BWH researchers discover new genetic cause for photosensitive blood disorder

Researchers from BWH have uncovered a new genetic cause for erythropoietic protoporphyria (EPP), a photosensitive blood disorder. In the past, the most well-known causes for EPP were two specific genetic disorders, but using an extended pedigree from France, the investigators found that EPP can also be caused by changes in another gene. In a paper published in Proceedings of the National Academy of Science, BWH principal investigator, Barry Paw, MD, PhD, of the Divisions of Newborn Medicine and Hematology, and his team and international collaborators describe a mechanism through which a mutation in the gene CLPX results in a functional defect that causes excess porphyrin, the protein in red blood cells, and ultimately intermediates and contributes to EPP.

The research team initially identified a family from Northern France in which the proband, or starting point for the genetic study of the family, suffered from EPP of unknown cause. The data collected from the proband indicated that she was affected by an unusual form of EPP. Among the proband's family members, only her father and uncle presented with indicators associated with mild photosensitivity but showed no clinical symptoms of EPP.

CLPX is a gene that controls mitochondrial unfoldase, an enzyme that carries out a balancing step in actively unfolds selected proteins for "protein quality control" during heme biosynthesis by catalytically activating the rate-limiting step enzyme, ALAS, or degrading ALAS protein. Researchers found that a dominant mutation in CLPX inherited by members of this family reduced the degradation associated with one of its target proteins, ALAS, which subsequently led to the accumulation of protoporphyrin IX (PPIX). Abnormal accumulation of PPIX is known to lead to EPP.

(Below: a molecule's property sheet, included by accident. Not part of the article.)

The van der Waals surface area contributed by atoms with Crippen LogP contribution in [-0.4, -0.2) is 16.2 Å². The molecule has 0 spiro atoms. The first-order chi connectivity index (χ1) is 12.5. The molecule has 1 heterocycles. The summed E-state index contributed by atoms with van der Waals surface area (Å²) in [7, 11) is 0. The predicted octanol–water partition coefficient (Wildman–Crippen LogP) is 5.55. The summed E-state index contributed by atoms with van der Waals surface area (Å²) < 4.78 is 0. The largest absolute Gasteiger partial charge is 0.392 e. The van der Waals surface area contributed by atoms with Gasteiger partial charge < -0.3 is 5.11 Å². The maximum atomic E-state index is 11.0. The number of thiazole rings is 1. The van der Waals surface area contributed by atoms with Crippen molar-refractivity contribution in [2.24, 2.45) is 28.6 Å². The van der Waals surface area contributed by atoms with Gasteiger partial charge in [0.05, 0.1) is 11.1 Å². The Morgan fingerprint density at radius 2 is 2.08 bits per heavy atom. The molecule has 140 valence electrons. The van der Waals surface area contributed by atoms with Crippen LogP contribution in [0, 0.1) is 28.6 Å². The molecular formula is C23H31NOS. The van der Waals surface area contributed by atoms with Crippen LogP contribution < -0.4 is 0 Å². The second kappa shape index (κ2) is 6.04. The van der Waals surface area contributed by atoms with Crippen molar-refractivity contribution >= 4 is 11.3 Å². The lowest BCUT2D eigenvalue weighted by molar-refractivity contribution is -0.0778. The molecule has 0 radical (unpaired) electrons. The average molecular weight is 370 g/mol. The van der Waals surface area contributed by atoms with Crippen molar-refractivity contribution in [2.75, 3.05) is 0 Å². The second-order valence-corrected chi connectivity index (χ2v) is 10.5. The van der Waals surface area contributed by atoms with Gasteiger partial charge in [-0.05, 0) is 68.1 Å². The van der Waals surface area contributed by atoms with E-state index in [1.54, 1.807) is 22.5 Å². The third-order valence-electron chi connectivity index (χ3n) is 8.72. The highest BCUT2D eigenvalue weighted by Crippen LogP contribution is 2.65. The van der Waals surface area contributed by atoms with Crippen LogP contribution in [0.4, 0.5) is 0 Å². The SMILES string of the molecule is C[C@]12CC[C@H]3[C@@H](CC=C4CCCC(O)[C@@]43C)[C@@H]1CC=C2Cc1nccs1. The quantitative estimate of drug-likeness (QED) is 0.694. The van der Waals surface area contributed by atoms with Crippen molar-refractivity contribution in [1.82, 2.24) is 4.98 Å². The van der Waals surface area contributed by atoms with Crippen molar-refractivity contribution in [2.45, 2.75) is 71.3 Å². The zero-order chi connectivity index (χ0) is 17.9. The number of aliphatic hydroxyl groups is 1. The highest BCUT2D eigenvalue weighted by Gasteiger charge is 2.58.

Past research by the team showed that there are several genes promoting PPIX overproduction and EPP including mitochondrial AAA+ unfoldase and ClpX. The current findings identify yet another gene promoting EPP and continue to expand the complex gene network that contributes to heme metabolism disorders.

"It is our hope that further understanding of the complex network of enzyme and cofactor interactions controlling heme synthesis will continue to contribute ideas for therapeutic strategies to treat diseases caused by aberrant regulation of heme metabolism," the authors write.

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